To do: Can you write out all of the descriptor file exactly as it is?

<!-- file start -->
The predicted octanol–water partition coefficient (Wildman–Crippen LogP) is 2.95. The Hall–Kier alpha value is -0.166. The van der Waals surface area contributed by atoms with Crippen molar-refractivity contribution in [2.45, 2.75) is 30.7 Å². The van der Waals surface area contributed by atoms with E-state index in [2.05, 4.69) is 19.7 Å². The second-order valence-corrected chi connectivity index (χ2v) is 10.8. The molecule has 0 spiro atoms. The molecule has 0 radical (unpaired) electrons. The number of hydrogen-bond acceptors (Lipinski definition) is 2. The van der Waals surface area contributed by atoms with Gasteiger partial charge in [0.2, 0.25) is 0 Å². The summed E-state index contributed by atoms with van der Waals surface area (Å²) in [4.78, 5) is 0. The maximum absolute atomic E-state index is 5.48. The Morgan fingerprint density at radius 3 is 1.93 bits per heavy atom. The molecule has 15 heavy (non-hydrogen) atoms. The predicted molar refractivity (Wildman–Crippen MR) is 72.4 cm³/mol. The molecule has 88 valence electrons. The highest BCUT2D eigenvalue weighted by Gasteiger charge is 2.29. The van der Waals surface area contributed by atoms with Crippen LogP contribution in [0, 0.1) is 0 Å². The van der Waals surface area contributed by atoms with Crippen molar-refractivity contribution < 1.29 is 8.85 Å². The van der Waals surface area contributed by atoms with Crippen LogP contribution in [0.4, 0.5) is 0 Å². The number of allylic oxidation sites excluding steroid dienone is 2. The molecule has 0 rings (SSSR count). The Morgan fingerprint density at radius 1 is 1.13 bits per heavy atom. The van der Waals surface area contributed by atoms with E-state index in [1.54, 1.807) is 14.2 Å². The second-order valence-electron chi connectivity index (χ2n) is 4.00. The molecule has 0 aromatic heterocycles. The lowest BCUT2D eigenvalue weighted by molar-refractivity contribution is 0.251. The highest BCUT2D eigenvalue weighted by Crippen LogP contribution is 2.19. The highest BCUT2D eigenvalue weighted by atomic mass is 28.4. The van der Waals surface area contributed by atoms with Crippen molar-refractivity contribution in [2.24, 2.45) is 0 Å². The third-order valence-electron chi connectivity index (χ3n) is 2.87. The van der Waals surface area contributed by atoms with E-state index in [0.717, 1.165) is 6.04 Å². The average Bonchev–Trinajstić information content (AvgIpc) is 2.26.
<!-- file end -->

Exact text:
The predicted octanol–water partition coefficient (Wildman–Crippen LogP) is 2.95. The Hall–Kier alpha value is -0.166. The van der Waals surface area contributed by atoms with Crippen molar-refractivity contribution in [2.45, 2.75) is 30.7 Å². The van der Waals surface area contributed by atoms with E-state index in [2.05, 4.69) is 19.7 Å². The second-order valence-corrected chi connectivity index (χ2v) is 10.8. The molecule has 0 spiro atoms. The molecule has 0 radical (unpaired) electrons. The number of hydrogen-bond acceptors (Lipinski definition) is 2. The van der Waals surface area contributed by atoms with Gasteiger partial charge in [0.2, 0.25) is 0 Å². The summed E-state index contributed by atoms with van der Waals surface area (Å²) in [4.78, 5) is 0. The maximum absolute atomic E-state index is 5.48. The Morgan fingerprint density at radius 3 is 1.93 bits per heavy atom. The molecule has 15 heavy (non-hydrogen) atoms. The predicted molar refractivity (Wildman–Crippen MR) is 72.4 cm³/mol. The molecule has 88 valence electrons. The highest BCUT2D eigenvalue weighted by Gasteiger charge is 2.29. The van der Waals surface area contributed by atoms with Crippen LogP contribution in [0, 0.1) is 0 Å². The van der Waals surface area contributed by atoms with Crippen molar-refractivity contribution < 1.29 is 8.85 Å². The van der Waals surface area contributed by atoms with Crippen LogP contribution in [0.4, 0.5) is 0 Å². The number of allylic oxidation sites excluding steroid dienone is 2. The molecule has 0 rings (SSSR count). The Morgan fingerprint density at radius 1 is 1.13 bits per heavy atom. The van der Waals surface area contributed by atoms with E-state index in [1.54, 1.807) is 14.2 Å². The second-order valence-electron chi connectivity index (χ2n) is 4.00. The molecule has 0 aromatic heterocycles. The lowest BCUT2D eigenvalue weighted by molar-refractivity contribution is 0.251. The highest BCUT2D eigenvalue weighted by Crippen LogP contribution is 2.19. The highest BCUT2D eigenvalue weighted by atomic mass is 28.4. The van der Waals surface area contributed by atoms with Crippen molar-refractivity contribution in [2.24, 2.45) is 0 Å². The third-order valence-electron chi connectivity index (χ3n) is 2.87. The van der Waals surface area contributed by atoms with E-state index in [0.717, 1.165) is 6.04 Å². The average Bonchev–Trinajstić information content (AvgIpc) is 2.26.